Reflections from the Bench
Personal essays by your fellow judges (active or retired) talking about their experiences in the judiciary. Have an idea for an essay? Email it to email@example.com.
By Hon. James M. Redwine
A syllogism: All sentient humans have learned, implicit biases, all judges are sentient human beings, ergo, all judges have implicit biases. The issue is not whether judges are biased. The issue is how judges can guard the people affected by the judge from her/his particular biases.
Reflections from the Bench: Not exactly how I remember it: Returning to regular trial duties 20 years after retiring
By Hon. Jess B. Clanton Jr.
It wasn’t unfamiliar territory.
I had worked as a judge in rural Oklahoma for more than 21 years, 18 as a general jurisdiction judge. On most days, I was the only judge in the courthouse in a county of about 14,000 people.
I “retired” 20 years ago but since then had filled in for judges who were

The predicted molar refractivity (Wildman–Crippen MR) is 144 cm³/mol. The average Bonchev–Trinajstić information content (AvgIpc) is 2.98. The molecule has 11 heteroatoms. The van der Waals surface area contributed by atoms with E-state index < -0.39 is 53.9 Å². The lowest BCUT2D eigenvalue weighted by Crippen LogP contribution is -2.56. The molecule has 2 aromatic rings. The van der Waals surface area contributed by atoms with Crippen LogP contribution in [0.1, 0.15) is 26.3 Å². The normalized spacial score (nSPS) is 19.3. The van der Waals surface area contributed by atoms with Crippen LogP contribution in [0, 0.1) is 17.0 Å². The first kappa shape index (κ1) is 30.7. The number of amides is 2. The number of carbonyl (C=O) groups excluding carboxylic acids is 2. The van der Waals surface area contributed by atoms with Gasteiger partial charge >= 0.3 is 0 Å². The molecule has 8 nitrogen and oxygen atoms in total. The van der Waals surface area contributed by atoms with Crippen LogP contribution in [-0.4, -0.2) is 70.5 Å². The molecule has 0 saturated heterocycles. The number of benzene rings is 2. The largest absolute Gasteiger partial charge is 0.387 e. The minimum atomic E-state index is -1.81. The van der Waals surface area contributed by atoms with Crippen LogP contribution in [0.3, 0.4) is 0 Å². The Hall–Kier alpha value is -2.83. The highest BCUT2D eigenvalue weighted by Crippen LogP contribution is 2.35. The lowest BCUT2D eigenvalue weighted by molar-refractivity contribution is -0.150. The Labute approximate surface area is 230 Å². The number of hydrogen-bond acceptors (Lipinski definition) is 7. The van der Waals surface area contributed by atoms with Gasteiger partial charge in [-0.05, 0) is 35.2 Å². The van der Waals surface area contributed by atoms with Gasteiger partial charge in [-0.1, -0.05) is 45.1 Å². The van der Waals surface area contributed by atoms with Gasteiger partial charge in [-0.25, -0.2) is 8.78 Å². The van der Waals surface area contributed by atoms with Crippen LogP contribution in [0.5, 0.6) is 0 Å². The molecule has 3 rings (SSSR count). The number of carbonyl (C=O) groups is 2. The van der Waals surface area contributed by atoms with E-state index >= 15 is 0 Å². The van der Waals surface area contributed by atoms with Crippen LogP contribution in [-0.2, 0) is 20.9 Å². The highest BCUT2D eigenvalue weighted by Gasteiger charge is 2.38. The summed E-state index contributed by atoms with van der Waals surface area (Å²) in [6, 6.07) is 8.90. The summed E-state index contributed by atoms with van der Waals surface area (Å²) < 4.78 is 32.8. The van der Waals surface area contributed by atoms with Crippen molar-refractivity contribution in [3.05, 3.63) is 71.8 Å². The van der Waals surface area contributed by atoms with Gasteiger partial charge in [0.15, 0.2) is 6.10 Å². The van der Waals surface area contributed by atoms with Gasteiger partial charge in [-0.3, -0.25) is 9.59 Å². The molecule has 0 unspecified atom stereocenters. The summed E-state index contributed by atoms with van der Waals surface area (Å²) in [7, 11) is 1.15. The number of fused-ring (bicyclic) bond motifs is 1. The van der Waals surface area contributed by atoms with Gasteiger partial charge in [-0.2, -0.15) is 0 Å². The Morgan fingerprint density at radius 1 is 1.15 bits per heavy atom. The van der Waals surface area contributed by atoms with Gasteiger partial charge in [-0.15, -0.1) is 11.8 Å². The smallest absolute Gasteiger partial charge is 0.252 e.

By Hon. Evelyn Baker (Ret.)
This piece originally appeared in the opinion section of The Washington Post. It is republished here with permission from the author.
“You will die in the Department of Corrections.” Those are the words I spoke as a trial judge in 1997 when I sentenced Bobby Bostic to a total of 241 years in prison for his
Submissions are always welcome. Email your essay to firstname.lastname@example.org.
By Linda Strite Murnane, Colonel, USAF, Ret.
I served my last 10 years of a 29.5-year military career as a military trial judge. A day in my life usually began with packing a suitcase. U.S. military trial judges are assigned through a system of circuits or centralized location, and are then
By Hon. Dennis Challeen (Ret.)
Excuses are the everyday language of the irresponsible. It should not surprise anyone that courtrooms are the meeting place for creative excuses. Through the years I’ve heard almost every kind of excuse imaginable, but there are always new ones; losers become quite creative in trying to avoid being responsible in order to direct blame elsewhere rather than